Russian Symbolists struggled to write a counter-narrative to the prevailing master narrative of disintegration, degeneration, and social pathology advanced by the emerging fields of social science, psychology, and modern medicine at the turn of the twentieth century. The Symbolists invested their counter-narrative of transformation in the medieval alchemical promise of restored wholeness and transcendence of the material—even as the modern world rushed toward materialism. They attempted to realize their narrative through the process of poetic zhiznetvorchestvo, or life creation.
This dissertation examines one attempt to “practice” zhiznetvorchestvo by tracing Symbolist Valerii Briusov’s (1873–1924) experiment in life creation with the minor writer Nina Petrovskaia (1879–1928), which he captured in his major novel, Fiery Angel (1907–1908). In Fiery Angel, Briusov poeticized Petrovskaia as “Renata,” the unhappy and tortured psychopomp to Briusov’s own alter-ego, the rational Ruprecht. Setting the work in the sixteenth century, a period of change and confusion eerily echoed by the Silver Age, Briusov diagnosed his and Petrovskaia’s quest for mystical experience as an encounter with demonomania, a medieval condition indicative of demonic possession that afflicted witch and saint alike and whose signs and symptoms corresponded to hysteria as defined by the fin de siècle. Briusov’s novel chronicles Renata’s descent into illness, her suffering, and her eventual death by fusing autobiographical details with historical data and clearly-defined medical symptoms.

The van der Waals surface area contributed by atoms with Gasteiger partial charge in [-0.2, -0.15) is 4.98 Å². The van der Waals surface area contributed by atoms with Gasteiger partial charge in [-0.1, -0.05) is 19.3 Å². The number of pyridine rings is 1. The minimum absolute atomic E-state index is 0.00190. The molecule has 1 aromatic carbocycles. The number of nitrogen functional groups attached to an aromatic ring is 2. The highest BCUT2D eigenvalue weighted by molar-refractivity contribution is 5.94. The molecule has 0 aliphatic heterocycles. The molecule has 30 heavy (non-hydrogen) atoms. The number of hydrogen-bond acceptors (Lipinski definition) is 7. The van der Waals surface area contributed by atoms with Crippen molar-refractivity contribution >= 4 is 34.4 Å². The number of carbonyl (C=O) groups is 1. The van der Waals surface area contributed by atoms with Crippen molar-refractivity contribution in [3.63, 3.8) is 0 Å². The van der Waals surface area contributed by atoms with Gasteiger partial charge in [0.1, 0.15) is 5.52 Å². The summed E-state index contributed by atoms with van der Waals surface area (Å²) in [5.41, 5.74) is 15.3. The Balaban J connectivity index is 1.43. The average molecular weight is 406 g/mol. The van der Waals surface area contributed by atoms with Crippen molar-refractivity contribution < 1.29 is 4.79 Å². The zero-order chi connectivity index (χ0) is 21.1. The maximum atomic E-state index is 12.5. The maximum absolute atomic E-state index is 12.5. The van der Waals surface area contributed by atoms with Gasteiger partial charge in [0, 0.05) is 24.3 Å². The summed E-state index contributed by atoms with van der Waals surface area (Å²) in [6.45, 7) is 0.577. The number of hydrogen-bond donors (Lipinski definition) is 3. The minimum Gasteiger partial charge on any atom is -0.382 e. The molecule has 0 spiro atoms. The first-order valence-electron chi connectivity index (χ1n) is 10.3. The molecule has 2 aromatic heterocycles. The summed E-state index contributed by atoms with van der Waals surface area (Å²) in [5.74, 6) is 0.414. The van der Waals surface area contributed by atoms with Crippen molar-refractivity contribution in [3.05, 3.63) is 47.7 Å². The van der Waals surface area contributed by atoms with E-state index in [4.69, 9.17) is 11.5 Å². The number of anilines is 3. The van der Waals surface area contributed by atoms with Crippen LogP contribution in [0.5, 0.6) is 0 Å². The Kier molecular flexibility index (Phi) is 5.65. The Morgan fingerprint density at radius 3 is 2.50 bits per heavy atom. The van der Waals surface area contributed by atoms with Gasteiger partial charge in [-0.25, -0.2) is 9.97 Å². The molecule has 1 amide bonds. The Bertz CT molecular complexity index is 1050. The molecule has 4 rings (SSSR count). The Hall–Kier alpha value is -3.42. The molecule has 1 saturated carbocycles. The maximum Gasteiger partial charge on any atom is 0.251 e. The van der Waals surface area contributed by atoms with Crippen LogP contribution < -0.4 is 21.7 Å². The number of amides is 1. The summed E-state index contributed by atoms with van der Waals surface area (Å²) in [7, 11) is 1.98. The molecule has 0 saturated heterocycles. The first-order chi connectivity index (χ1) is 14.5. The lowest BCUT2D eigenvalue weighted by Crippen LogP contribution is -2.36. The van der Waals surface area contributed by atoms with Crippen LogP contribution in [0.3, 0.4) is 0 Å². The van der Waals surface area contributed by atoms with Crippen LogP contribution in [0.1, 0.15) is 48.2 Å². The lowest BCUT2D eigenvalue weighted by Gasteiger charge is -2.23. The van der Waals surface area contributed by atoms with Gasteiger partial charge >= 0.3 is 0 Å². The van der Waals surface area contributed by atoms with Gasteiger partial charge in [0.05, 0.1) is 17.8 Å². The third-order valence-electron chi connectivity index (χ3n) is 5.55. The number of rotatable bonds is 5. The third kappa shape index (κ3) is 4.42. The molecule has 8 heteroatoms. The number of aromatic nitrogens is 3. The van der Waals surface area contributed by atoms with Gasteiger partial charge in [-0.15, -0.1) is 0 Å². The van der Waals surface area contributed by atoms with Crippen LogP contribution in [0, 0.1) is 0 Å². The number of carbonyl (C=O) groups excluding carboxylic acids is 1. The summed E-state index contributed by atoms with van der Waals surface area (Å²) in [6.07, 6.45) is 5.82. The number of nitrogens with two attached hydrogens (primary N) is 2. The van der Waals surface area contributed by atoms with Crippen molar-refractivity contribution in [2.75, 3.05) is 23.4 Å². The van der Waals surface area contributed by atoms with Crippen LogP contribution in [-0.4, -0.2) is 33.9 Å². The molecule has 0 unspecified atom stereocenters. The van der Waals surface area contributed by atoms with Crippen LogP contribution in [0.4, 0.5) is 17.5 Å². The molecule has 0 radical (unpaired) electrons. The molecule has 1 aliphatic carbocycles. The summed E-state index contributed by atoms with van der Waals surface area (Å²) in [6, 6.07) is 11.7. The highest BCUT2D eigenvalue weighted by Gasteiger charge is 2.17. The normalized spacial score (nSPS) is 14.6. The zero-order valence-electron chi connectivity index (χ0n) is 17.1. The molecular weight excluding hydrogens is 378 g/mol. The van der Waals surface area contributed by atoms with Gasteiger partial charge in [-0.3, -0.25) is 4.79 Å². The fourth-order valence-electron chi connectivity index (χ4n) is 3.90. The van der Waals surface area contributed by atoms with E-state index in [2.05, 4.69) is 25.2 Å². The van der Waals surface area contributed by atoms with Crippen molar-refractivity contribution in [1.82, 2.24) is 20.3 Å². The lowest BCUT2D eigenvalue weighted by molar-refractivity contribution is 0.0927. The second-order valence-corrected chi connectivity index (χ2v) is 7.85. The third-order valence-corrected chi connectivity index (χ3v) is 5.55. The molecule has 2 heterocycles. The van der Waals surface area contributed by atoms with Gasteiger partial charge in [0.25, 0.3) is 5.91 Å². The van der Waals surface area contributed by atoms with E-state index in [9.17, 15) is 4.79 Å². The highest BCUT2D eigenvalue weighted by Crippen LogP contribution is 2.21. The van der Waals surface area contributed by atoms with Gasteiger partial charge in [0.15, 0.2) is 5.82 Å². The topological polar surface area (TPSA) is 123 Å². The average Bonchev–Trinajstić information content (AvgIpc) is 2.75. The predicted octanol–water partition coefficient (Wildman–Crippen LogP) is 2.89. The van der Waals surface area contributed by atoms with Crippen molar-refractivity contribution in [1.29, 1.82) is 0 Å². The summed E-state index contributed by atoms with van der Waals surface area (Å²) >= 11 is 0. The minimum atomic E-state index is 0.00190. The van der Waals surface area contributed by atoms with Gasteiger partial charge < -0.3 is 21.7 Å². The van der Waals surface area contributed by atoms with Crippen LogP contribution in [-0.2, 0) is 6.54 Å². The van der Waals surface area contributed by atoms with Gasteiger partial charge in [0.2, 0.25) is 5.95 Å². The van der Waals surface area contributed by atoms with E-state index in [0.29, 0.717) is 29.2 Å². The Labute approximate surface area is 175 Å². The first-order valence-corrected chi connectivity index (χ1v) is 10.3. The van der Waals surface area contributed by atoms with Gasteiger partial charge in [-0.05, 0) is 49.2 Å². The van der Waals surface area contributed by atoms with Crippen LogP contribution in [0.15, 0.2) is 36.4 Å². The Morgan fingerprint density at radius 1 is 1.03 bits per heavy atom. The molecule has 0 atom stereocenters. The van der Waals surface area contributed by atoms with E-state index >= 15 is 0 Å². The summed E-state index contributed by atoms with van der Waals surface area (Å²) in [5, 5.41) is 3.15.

Briusov’s novel thus functions as a pathography—an extended account of an illness, individual or social, and the dysfunctionalities it introduces into the world of the sufferer and the people close to him or her. As a specific genre, pathography attempts to describe the illness, to find a way to come to terms with it, and to deal with its inevitable consequences. This genre offered Briusov an opportunity to diagnose and explore the relationship that existed among himself, Petrovskaia, and Andrei Belyi (1880–1934; the Count Heinrich of the novel). It also allowed him to explore the dysfunctionalities of the Russian Symbolist milieu and to diagnose the fin de siècle as “mad”—in a particular way.
The dissertation explores the master narrative of the fin de siècle and the Symbolist counter-narrative, investigates the concept of life creation, describes the genre of pathography and its distinctive features, and examines Briusov’s Fiery Angel in this context.
|Advisor:||Carlson, Maria, Chernetsky, Vitaly|
|Commitee:||Greenberg, Marc, Kokobobo, Ani, Levin, Eve|
|School:||University of Kansas|
|Department:||Slavic Languages & Literatures|
|School Location:||United States -- Kansas|
|Source:||DAI-A 79/02(E), Dissertation Abstracts International|
|Subjects:||Slavic literature, Philosophy, Psychology|
|Keywords:||Briusov, Fiery Angel, Hysteria, Nina, Pathography, Petrovskaia, Russian symbolism, Valerii|
Copyright in each Dissertation and Thesis is retained by the author. All Rights Reserved
The supplemental file or files you are about to download were provided to ProQuest by the author as part of a
dissertation or thesis. The supplemental files are provided "AS IS" without warranty. ProQuest is not responsible for the
content, format or impact on the supplemental file(s) on our system. in some cases, the file type may be unknown or
may be a .exe file. We recommend caution as you open such files.
Copyright of the original materials contained in the supplemental file is retained by the author and your access to the
supplemental files is subject to the ProQuest Terms and Conditions of use.
Depending on the size of the file(s) you are downloading, the system may take some time to download them. Please be